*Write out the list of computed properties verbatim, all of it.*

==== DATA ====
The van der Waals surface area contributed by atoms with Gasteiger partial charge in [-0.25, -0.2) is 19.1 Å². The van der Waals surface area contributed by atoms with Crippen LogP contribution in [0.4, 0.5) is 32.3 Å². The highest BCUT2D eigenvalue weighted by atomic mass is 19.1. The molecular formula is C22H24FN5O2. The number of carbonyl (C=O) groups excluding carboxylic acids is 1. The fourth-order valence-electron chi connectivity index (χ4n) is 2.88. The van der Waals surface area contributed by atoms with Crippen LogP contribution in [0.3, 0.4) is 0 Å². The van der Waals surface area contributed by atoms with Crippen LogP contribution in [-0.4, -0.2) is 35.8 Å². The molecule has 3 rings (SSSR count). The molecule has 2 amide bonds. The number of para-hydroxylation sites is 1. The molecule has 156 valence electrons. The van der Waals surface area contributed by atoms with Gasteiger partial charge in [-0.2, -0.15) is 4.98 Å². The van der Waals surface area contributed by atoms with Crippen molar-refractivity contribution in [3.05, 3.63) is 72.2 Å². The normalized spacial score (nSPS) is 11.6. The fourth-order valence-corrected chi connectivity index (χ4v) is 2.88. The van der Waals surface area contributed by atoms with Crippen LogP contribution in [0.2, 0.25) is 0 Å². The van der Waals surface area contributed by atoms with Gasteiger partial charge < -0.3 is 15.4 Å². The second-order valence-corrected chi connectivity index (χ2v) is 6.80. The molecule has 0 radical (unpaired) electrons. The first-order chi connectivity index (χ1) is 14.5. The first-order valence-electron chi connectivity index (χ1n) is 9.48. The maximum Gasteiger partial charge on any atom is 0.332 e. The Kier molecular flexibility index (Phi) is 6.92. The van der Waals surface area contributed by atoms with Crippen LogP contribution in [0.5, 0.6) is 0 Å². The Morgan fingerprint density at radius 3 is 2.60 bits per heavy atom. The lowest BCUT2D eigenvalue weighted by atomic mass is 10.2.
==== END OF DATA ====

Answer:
The van der Waals surface area contributed by atoms with Gasteiger partial charge in [-0.25, -0.2) is 19.1 Å². The van der Waals surface area contributed by atoms with Crippen LogP contribution in [0.4, 0.5) is 32.3 Å². The highest BCUT2D eigenvalue weighted by atomic mass is 19.1. The molecular formula is C22H24FN5O2. The number of carbonyl (C=O) groups excluding carboxylic acids is 1. The fourth-order valence-electron chi connectivity index (χ4n) is 2.88. The van der Waals surface area contributed by atoms with Crippen LogP contribution in [0.3, 0.4) is 0 Å². The van der Waals surface area contributed by atoms with Crippen LogP contribution in [-0.4, -0.2) is 35.8 Å². The molecule has 3 rings (SSSR count). The molecule has 2 amide bonds. The number of para-hydroxylation sites is 1. The molecule has 156 valence electrons. The van der Waals surface area contributed by atoms with Gasteiger partial charge in [-0.2, -0.15) is 4.98 Å². The van der Waals surface area contributed by atoms with Crippen molar-refractivity contribution in [3.05, 3.63) is 72.2 Å². The normalized spacial score (nSPS) is 11.6. The fourth-order valence-corrected chi connectivity index (χ4v) is 2.88. The van der Waals surface area contributed by atoms with Crippen LogP contribution in [0.2, 0.25) is 0 Å². The van der Waals surface area contributed by atoms with Gasteiger partial charge < -0.3 is 15.4 Å². The second-order valence-corrected chi connectivity index (χ2v) is 6.80. The molecule has 0 radical (unpaired) electrons. The first-order chi connectivity index (χ1) is 14.5. The first-order valence-electron chi connectivity index (χ1n) is 9.48. The maximum Gasteiger partial charge on any atom is 0.332 e. The Kier molecular flexibility index (Phi) is 6.92. The van der Waals surface area contributed by atoms with Crippen LogP contribution in [0.5, 0.6) is 0 Å². The Morgan fingerprint density at radius 3 is 2.60 bits per heavy atom. The lowest BCUT2D eigenvalue weighted by atomic mass is 10.2.